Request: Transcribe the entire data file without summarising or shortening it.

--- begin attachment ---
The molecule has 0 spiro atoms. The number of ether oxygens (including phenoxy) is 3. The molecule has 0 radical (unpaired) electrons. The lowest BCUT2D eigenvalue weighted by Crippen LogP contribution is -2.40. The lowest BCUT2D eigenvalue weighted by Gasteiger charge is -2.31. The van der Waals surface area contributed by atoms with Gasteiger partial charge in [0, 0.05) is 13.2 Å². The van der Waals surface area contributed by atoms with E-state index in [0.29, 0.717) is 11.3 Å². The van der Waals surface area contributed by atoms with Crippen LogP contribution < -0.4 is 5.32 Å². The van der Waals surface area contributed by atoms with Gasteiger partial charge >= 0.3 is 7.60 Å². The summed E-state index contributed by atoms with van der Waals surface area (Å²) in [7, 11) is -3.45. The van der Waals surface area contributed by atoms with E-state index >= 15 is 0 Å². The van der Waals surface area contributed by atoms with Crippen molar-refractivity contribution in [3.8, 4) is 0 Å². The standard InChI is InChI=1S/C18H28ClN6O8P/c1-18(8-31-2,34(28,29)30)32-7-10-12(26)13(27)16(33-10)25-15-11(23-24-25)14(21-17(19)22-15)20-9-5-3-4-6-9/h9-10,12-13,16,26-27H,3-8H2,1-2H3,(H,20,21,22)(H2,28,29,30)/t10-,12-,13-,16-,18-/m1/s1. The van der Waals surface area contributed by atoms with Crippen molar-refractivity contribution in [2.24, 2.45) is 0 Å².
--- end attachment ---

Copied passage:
The molecule has 0 spiro atoms. The number of ether oxygens (including phenoxy) is 3. The molecule has 0 radical (unpaired) electrons. The lowest BCUT2D eigenvalue weighted by Crippen LogP contribution is -2.40. The lowest BCUT2D eigenvalue weighted by Gasteiger charge is -2.31. The van der Waals surface area contributed by atoms with Gasteiger partial charge in [0, 0.05) is 13.2 Å². The van der Waals surface area contributed by atoms with E-state index in [0.29, 0.717) is 11.3 Å². The van der Waals surface area contributed by atoms with Crippen LogP contribution < -0.4 is 5.32 Å². The van der Waals surface area contributed by atoms with Gasteiger partial charge >= 0.3 is 7.60 Å². The summed E-state index contributed by atoms with van der Waals surface area (Å²) in [7, 11) is -3.45. The van der Waals surface area contributed by atoms with E-state index >= 15 is 0 Å². The van der Waals surface area contributed by atoms with Crippen molar-refractivity contribution in [3.8, 4) is 0 Å². The standard InChI is InChI=1S/C18H28ClN6O8P/c1-18(8-31-2,34(28,29)30)32-7-10-12(26)13(27)16(33-10)25-15-11(23-24-25)14(21-17(19)22-15)20-9-5-3-4-6-9/h9-10,12-13,16,26-27H,3-8H2,1-2H3,(H,20,21,22)(H2,28,29,30)/t10-,12-,13-,16-,18-/m1/s1. The van der Waals surface area contributed by atoms with Crippen molar-refractivity contribution in [2.24, 2.45) is 0 Å².